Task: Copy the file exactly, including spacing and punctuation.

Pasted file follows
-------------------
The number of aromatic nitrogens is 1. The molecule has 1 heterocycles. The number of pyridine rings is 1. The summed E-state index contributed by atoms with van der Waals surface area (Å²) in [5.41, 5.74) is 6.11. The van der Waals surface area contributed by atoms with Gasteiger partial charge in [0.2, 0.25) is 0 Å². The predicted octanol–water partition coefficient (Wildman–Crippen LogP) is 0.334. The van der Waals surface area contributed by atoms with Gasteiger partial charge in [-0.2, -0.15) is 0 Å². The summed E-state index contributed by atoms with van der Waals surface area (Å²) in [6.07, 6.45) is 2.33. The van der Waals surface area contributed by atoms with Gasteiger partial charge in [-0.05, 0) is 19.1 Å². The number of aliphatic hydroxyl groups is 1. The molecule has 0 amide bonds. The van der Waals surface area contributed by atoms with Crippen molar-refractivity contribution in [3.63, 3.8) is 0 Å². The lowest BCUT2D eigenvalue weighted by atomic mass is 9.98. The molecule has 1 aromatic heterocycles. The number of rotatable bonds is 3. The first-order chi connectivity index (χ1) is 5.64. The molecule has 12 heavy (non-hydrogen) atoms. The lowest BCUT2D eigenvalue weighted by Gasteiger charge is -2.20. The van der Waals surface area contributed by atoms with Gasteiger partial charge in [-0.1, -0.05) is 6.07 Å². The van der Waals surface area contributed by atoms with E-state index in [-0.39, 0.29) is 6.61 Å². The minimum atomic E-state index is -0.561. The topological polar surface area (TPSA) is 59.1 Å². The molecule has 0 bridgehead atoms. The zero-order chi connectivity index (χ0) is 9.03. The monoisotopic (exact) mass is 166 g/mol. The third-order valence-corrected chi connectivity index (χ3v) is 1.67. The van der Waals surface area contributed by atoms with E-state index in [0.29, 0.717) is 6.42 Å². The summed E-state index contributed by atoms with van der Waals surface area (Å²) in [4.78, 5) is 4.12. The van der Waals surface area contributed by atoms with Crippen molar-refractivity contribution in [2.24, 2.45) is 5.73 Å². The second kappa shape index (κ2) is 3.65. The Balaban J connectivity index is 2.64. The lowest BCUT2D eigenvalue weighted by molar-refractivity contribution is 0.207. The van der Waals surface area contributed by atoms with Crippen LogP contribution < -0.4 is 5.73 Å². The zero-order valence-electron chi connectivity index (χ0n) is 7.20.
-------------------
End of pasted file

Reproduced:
The number of aromatic nitrogens is 1. The molecule has 1 heterocycles. The number of pyridine rings is 1. The summed E-state index contributed by atoms with van der Waals surface area (Å²) in [5.41, 5.74) is 6.11. The van der Waals surface area contributed by atoms with Gasteiger partial charge in [0.2, 0.25) is 0 Å². The predicted octanol–water partition coefficient (Wildman–Crippen LogP) is 0.334. The van der Waals surface area contributed by atoms with Gasteiger partial charge in [-0.2, -0.15) is 0 Å². The summed E-state index contributed by atoms with van der Waals surface area (Å²) in [6.07, 6.45) is 2.33. The van der Waals surface area contributed by atoms with Gasteiger partial charge in [-0.05, 0) is 19.1 Å². The number of aliphatic hydroxyl groups is 1. The molecule has 0 amide bonds. The van der Waals surface area contributed by atoms with Crippen molar-refractivity contribution in [3.63, 3.8) is 0 Å². The lowest BCUT2D eigenvalue weighted by atomic mass is 9.98. The molecule has 1 aromatic heterocycles. The number of rotatable bonds is 3. The first-order chi connectivity index (χ1) is 5.64. The molecule has 12 heavy (non-hydrogen) atoms. The lowest BCUT2D eigenvalue weighted by Gasteiger charge is -2.20. The van der Waals surface area contributed by atoms with Gasteiger partial charge in [-0.1, -0.05) is 6.07 Å². The van der Waals surface area contributed by atoms with E-state index in [-0.39, 0.29) is 6.61 Å². The minimum atomic E-state index is -0.561. The topological polar surface area (TPSA) is 59.1 Å². The molecule has 0 bridgehead atoms. The zero-order chi connectivity index (χ0) is 9.03. The monoisotopic (exact) mass is 166 g/mol. The third-order valence-corrected chi connectivity index (χ3v) is 1.67. The van der Waals surface area contributed by atoms with E-state index in [0.29, 0.717) is 6.42 Å². The summed E-state index contributed by atoms with van der Waals surface area (Å²) in [4.78, 5) is 4.12. The van der Waals surface area contributed by atoms with Crippen molar-refractivity contribution in [2.24, 2.45) is 5.73 Å². The second kappa shape index (κ2) is 3.65. The Balaban J connectivity index is 2.64. The lowest BCUT2D eigenvalue weighted by molar-refractivity contribution is 0.207. The van der Waals surface area contributed by atoms with Crippen LogP contribution < -0.4 is 5.73 Å². The zero-order valence-electron chi connectivity index (χ0n) is 7.20.